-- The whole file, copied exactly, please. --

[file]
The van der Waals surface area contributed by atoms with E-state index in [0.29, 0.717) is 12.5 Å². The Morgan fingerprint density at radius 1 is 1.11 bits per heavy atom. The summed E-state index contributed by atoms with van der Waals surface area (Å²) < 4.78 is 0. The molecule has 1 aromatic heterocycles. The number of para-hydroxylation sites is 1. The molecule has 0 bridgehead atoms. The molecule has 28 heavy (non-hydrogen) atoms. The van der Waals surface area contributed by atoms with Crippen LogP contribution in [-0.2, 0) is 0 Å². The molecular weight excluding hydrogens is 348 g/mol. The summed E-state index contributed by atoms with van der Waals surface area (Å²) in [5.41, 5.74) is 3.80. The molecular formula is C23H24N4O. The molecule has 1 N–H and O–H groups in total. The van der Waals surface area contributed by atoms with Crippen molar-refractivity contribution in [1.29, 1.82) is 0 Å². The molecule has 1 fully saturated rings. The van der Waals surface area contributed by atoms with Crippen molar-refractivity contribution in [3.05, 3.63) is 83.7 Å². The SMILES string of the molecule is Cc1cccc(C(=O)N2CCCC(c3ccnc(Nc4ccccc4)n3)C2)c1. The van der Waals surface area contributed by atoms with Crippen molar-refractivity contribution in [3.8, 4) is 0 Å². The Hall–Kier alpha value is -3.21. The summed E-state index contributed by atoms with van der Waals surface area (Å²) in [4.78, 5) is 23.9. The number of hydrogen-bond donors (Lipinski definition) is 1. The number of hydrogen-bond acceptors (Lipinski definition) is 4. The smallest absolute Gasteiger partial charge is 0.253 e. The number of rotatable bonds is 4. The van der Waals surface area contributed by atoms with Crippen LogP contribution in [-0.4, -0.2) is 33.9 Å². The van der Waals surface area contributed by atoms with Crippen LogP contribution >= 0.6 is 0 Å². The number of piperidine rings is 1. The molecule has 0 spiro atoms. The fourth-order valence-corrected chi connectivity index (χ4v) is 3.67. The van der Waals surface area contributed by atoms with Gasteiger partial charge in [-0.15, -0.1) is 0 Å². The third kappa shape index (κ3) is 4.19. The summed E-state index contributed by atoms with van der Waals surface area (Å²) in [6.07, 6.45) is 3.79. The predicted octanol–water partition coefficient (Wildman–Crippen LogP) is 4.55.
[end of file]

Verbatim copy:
The van der Waals surface area contributed by atoms with E-state index in [0.29, 0.717) is 12.5 Å². The Morgan fingerprint density at radius 1 is 1.11 bits per heavy atom. The summed E-state index contributed by atoms with van der Waals surface area (Å²) < 4.78 is 0. The molecule has 1 aromatic heterocycles. The number of para-hydroxylation sites is 1. The molecule has 0 bridgehead atoms. The molecule has 28 heavy (non-hydrogen) atoms. The van der Waals surface area contributed by atoms with Crippen LogP contribution in [-0.2, 0) is 0 Å². The molecular weight excluding hydrogens is 348 g/mol. The summed E-state index contributed by atoms with van der Waals surface area (Å²) in [5.41, 5.74) is 3.80. The molecular formula is C23H24N4O. The molecule has 1 N–H and O–H groups in total. The van der Waals surface area contributed by atoms with Crippen molar-refractivity contribution in [1.29, 1.82) is 0 Å². The molecule has 1 fully saturated rings. The van der Waals surface area contributed by atoms with Crippen molar-refractivity contribution in [3.05, 3.63) is 83.7 Å². The SMILES string of the molecule is Cc1cccc(C(=O)N2CCCC(c3ccnc(Nc4ccccc4)n3)C2)c1. The van der Waals surface area contributed by atoms with Crippen molar-refractivity contribution in [3.8, 4) is 0 Å². The Hall–Kier alpha value is -3.21. The summed E-state index contributed by atoms with van der Waals surface area (Å²) in [4.78, 5) is 23.9. The number of hydrogen-bond donors (Lipinski definition) is 1. The number of hydrogen-bond acceptors (Lipinski definition) is 4. The smallest absolute Gasteiger partial charge is 0.253 e. The number of rotatable bonds is 4. The van der Waals surface area contributed by atoms with Crippen LogP contribution in [-0.4, -0.2) is 33.9 Å². The van der Waals surface area contributed by atoms with Crippen LogP contribution >= 0.6 is 0 Å². The number of piperidine rings is 1. The molecule has 0 spiro atoms. The fourth-order valence-corrected chi connectivity index (χ4v) is 3.67. The van der Waals surface area contributed by atoms with Gasteiger partial charge in [-0.15, -0.1) is 0 Å². The third kappa shape index (κ3) is 4.19. The summed E-state index contributed by atoms with van der Waals surface area (Å²) in [6.07, 6.45) is 3.79. The predicted octanol–water partition coefficient (Wildman–Crippen LogP) is 4.55.